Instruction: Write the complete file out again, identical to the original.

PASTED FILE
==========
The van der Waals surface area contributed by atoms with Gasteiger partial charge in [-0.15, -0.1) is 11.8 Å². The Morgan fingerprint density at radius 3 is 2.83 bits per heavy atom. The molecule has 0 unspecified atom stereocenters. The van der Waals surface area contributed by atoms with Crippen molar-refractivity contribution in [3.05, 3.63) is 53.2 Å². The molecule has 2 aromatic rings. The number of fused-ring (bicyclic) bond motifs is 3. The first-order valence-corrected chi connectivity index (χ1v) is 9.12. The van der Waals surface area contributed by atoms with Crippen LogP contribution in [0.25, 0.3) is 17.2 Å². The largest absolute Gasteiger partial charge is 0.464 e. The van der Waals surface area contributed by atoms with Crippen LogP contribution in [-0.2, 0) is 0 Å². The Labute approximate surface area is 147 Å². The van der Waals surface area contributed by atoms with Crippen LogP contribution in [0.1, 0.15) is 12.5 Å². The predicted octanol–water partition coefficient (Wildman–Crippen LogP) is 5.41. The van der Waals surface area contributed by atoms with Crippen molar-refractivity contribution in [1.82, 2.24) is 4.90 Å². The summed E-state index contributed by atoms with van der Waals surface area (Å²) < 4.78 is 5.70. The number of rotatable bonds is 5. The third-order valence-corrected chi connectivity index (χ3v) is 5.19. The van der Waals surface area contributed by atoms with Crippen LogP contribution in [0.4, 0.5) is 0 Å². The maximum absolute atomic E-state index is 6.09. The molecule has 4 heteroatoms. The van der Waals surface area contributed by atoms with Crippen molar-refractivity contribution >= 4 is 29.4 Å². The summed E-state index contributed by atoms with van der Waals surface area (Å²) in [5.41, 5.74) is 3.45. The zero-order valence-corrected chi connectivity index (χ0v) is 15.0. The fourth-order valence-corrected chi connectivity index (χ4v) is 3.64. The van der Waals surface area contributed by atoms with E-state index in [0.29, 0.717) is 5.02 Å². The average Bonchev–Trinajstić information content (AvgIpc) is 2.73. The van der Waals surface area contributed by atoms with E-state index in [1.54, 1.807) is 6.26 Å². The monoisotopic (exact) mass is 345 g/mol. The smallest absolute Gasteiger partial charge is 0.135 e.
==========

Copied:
The van der Waals surface area contributed by atoms with Gasteiger partial charge in [-0.15, -0.1) is 11.8 Å². The Morgan fingerprint density at radius 3 is 2.83 bits per heavy atom. The molecule has 0 unspecified atom stereocenters. The van der Waals surface area contributed by atoms with Crippen molar-refractivity contribution in [3.05, 3.63) is 53.2 Å². The molecule has 2 aromatic rings. The number of fused-ring (bicyclic) bond motifs is 3. The first-order valence-corrected chi connectivity index (χ1v) is 9.12. The van der Waals surface area contributed by atoms with Crippen LogP contribution in [0.25, 0.3) is 17.2 Å². The largest absolute Gasteiger partial charge is 0.464 e. The van der Waals surface area contributed by atoms with Crippen LogP contribution in [-0.2, 0) is 0 Å². The Labute approximate surface area is 147 Å². The van der Waals surface area contributed by atoms with Crippen LogP contribution in [0.1, 0.15) is 12.5 Å². The predicted octanol–water partition coefficient (Wildman–Crippen LogP) is 5.41. The van der Waals surface area contributed by atoms with Crippen molar-refractivity contribution in [1.82, 2.24) is 4.90 Å². The summed E-state index contributed by atoms with van der Waals surface area (Å²) < 4.78 is 5.70. The number of rotatable bonds is 5. The third-order valence-corrected chi connectivity index (χ3v) is 5.19. The van der Waals surface area contributed by atoms with Crippen LogP contribution in [0.4, 0.5) is 0 Å². The maximum absolute atomic E-state index is 6.09. The molecule has 4 heteroatoms. The van der Waals surface area contributed by atoms with Crippen molar-refractivity contribution >= 4 is 29.4 Å². The summed E-state index contributed by atoms with van der Waals surface area (Å²) in [5.41, 5.74) is 3.45. The zero-order valence-corrected chi connectivity index (χ0v) is 15.0. The fourth-order valence-corrected chi connectivity index (χ4v) is 3.64. The van der Waals surface area contributed by atoms with E-state index in [0.29, 0.717) is 5.02 Å². The average Bonchev–Trinajstić information content (AvgIpc) is 2.73. The van der Waals surface area contributed by atoms with E-state index in [1.54, 1.807) is 6.26 Å². The monoisotopic (exact) mass is 345 g/mol. The smallest absolute Gasteiger partial charge is 0.135 e.